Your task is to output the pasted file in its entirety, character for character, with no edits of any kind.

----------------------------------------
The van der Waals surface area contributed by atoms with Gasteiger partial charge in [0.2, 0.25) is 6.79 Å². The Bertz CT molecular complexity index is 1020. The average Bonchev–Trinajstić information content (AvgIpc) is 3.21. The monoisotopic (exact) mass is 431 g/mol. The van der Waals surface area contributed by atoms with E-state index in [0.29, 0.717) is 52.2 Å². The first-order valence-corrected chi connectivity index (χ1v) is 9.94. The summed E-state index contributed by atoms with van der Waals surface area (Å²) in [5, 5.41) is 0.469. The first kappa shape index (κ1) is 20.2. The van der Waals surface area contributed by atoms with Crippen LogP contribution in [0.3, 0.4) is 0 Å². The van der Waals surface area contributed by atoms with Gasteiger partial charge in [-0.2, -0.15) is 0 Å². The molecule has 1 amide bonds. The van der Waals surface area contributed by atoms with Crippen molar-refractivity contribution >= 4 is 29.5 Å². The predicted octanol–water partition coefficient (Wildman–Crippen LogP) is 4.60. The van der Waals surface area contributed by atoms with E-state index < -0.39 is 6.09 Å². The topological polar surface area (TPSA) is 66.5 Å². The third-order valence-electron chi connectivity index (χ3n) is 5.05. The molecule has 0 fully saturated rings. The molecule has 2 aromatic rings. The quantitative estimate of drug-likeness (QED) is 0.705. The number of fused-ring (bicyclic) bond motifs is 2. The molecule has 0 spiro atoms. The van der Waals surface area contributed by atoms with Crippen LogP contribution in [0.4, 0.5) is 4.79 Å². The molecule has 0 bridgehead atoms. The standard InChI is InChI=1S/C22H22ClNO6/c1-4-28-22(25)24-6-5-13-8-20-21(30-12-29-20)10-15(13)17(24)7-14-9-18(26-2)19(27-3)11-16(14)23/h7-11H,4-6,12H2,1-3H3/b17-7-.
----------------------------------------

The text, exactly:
The van der Waals surface area contributed by atoms with Gasteiger partial charge in [0.2, 0.25) is 6.79 Å². The Bertz CT molecular complexity index is 1020. The average Bonchev–Trinajstić information content (AvgIpc) is 3.21. The monoisotopic (exact) mass is 431 g/mol. The van der Waals surface area contributed by atoms with E-state index in [0.29, 0.717) is 52.2 Å². The first-order valence-corrected chi connectivity index (χ1v) is 9.94. The summed E-state index contributed by atoms with van der Waals surface area (Å²) in [5, 5.41) is 0.469. The first kappa shape index (κ1) is 20.2. The van der Waals surface area contributed by atoms with Crippen LogP contribution in [0.3, 0.4) is 0 Å². The van der Waals surface area contributed by atoms with Gasteiger partial charge in [-0.2, -0.15) is 0 Å². The molecule has 1 amide bonds. The van der Waals surface area contributed by atoms with Crippen molar-refractivity contribution >= 4 is 29.5 Å². The predicted octanol–water partition coefficient (Wildman–Crippen LogP) is 4.60. The van der Waals surface area contributed by atoms with E-state index < -0.39 is 6.09 Å². The topological polar surface area (TPSA) is 66.5 Å². The third-order valence-electron chi connectivity index (χ3n) is 5.05. The molecule has 0 fully saturated rings. The molecule has 2 aromatic rings. The quantitative estimate of drug-likeness (QED) is 0.705. The number of fused-ring (bicyclic) bond motifs is 2. The molecule has 0 spiro atoms. The van der Waals surface area contributed by atoms with Crippen LogP contribution in [0.4, 0.5) is 4.79 Å². The molecule has 0 bridgehead atoms. The standard InChI is InChI=1S/C22H22ClNO6/c1-4-28-22(25)24-6-5-13-8-20-21(30-12-29-20)10-15(13)17(24)7-14-9-18(26-2)19(27-3)11-16(14)23/h7-11H,4-6,12H2,1-3H3/b17-7-.